Estimates from Emmanuel Saez (professor of economics at the University of California at Berkeley) and Thomas Piketty (of Ecole Normale Supérieure in Paris) indicate substantial responsiveness (“elasticity”) of reported income among high‐income taxpayers. When top tax rates fall, on salaries or capital gains, a much larger fraction of high incomes shows up on tax returns. This is consistent with international comparisons of top percentile income shares, which rose most where top tax rates were most reduced (the U.S., U.K., and India) and rose least where top tax rates remained very high (France and Japan). Aside from executive and nonexecutive stock option windfalls during the 1997–2000 stock boom, there is little evidence of a significant and sustained increase in the inequality of U.S. incomes, wages, consumption, or wealth between 1986–88 and 2002-03.
Tax return data provides a highly misleading comparison of income distribution before and after such dramatic changes in tax law as those that occurred in the U.S. from 1981–86. Practically every major newspaper and magazine in the U.S. and U.K. repeatedly has reported that the share of national income received by the top one percent has increased enormously and continuously since the 1970s. Of the many difficult statistics used to influence public perception and policy, this one surely is the most often repeated and the least often understood.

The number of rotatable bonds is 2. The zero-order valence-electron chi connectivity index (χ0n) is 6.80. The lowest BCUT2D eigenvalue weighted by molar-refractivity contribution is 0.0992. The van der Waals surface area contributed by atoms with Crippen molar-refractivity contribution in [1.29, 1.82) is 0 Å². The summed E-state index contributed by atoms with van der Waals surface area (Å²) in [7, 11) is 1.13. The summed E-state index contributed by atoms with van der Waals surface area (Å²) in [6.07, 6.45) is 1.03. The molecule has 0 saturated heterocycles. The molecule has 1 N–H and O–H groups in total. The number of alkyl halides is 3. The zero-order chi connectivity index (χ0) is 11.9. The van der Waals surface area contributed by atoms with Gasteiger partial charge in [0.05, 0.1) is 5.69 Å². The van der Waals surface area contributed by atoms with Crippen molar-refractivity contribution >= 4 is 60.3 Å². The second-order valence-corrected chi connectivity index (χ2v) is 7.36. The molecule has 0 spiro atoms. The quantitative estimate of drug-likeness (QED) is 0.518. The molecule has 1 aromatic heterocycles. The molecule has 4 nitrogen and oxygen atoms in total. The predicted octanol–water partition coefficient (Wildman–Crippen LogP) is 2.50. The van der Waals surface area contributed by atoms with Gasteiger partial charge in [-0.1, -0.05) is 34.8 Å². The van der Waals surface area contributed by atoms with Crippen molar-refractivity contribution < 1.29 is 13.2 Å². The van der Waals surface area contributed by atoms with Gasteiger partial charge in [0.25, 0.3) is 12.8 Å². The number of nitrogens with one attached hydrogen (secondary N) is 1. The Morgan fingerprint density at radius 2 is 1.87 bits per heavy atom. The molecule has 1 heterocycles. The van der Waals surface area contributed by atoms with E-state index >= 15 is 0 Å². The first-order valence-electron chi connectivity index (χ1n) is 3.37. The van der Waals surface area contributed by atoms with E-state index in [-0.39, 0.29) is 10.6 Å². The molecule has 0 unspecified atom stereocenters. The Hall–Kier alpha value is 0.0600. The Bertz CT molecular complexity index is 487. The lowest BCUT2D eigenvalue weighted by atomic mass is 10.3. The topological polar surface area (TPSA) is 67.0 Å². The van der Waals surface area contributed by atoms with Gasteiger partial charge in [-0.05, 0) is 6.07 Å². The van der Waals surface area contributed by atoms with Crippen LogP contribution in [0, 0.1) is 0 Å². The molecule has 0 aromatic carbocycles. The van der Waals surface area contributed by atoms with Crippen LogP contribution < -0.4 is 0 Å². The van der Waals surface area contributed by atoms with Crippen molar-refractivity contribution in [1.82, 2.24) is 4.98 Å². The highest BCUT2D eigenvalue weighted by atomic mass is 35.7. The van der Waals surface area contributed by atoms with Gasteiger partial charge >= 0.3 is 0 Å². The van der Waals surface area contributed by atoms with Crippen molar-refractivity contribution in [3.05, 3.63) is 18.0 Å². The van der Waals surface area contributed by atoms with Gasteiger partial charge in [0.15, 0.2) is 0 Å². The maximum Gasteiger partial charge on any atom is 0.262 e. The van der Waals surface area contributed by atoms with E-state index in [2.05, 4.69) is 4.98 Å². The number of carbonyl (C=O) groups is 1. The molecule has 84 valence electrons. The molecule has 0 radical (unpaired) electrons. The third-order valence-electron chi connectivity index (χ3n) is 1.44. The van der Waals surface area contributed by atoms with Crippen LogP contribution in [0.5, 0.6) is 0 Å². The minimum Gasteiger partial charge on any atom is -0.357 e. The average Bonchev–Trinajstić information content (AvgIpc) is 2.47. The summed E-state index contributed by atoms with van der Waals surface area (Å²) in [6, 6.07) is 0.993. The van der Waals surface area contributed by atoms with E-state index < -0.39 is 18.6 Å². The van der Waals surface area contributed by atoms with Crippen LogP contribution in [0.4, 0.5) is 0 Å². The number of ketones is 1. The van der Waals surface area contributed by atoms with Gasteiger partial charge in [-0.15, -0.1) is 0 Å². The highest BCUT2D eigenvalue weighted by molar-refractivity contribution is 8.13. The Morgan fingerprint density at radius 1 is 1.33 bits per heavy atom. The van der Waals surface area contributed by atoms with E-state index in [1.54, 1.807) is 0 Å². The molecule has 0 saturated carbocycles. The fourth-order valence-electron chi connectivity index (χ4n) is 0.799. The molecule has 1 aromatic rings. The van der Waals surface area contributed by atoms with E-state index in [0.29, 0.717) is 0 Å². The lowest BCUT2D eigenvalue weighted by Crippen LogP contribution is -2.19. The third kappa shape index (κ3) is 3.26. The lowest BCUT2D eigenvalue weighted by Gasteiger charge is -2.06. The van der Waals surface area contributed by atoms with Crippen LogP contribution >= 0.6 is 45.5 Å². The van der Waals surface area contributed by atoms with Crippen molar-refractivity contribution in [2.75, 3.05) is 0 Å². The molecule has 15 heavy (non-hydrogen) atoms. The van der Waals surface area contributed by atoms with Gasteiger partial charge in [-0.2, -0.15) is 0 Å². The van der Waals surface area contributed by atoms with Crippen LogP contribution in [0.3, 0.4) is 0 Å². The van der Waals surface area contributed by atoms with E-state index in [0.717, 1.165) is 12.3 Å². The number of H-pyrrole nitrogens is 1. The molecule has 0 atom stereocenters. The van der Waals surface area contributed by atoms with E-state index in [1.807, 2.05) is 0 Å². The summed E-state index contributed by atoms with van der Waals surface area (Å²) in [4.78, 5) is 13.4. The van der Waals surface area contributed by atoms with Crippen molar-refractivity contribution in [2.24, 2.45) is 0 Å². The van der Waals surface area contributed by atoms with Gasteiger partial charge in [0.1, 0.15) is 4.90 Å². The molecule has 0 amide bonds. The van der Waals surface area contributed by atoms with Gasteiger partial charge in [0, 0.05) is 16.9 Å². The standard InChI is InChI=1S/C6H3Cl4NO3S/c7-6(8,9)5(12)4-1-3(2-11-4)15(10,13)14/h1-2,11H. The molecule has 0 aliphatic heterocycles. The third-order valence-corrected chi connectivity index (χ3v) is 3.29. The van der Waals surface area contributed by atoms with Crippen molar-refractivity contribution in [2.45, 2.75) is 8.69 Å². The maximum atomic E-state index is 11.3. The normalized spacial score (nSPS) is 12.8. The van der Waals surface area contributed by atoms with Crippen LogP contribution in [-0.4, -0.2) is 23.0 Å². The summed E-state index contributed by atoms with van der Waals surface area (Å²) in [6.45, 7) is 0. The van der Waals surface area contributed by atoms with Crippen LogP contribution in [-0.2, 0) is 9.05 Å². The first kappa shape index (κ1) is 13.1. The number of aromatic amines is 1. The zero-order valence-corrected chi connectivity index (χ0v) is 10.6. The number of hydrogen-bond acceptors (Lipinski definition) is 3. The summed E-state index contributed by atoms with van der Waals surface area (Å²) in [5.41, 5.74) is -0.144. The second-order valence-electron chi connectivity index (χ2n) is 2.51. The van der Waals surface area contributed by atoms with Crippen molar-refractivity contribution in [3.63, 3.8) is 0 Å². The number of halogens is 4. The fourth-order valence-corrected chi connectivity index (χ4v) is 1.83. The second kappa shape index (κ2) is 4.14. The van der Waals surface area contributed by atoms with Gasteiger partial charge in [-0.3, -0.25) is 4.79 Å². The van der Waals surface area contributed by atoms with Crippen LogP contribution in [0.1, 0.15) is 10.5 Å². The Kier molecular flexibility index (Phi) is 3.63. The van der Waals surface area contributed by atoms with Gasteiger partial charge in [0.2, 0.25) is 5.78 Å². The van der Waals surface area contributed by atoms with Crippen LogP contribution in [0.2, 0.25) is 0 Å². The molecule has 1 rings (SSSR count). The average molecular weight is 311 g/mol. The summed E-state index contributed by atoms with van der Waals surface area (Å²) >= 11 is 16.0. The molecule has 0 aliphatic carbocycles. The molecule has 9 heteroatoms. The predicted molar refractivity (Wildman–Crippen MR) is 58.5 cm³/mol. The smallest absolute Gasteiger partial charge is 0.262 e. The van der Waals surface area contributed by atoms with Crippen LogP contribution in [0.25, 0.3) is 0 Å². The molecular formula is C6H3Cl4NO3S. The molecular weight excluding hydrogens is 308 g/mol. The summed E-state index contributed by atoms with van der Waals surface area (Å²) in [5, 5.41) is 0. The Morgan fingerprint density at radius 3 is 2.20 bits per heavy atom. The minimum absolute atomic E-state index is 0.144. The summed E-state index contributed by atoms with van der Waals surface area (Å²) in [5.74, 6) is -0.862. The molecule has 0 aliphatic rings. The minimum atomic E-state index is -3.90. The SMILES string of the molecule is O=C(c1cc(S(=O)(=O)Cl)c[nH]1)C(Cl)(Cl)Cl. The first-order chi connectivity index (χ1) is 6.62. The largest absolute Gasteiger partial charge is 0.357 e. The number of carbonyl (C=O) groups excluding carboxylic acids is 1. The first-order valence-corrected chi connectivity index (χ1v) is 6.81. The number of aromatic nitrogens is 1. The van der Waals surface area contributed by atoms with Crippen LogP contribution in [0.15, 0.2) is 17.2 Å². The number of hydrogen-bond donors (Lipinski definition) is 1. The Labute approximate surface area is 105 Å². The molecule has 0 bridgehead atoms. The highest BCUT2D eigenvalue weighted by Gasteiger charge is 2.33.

Piketty and Saez are not the only economists who have assembled estimates of income distribution based on a sample of individual income tax returns. The Congressional Budget Office has been doing that since 1979, and other economists have since put together quite different estimates in different ways. These varied estimates of the ratio of top incomes to total incomes differ significantly from each other with respect to what is included as income among the top one percent (the numerator) and also what is counted as total income (the denominator). By adopting the broadest conceivable measure of income at the top and the narrowest possible measure of everyone else’s income, the share going to the top one percent can be made to appear deceptively large.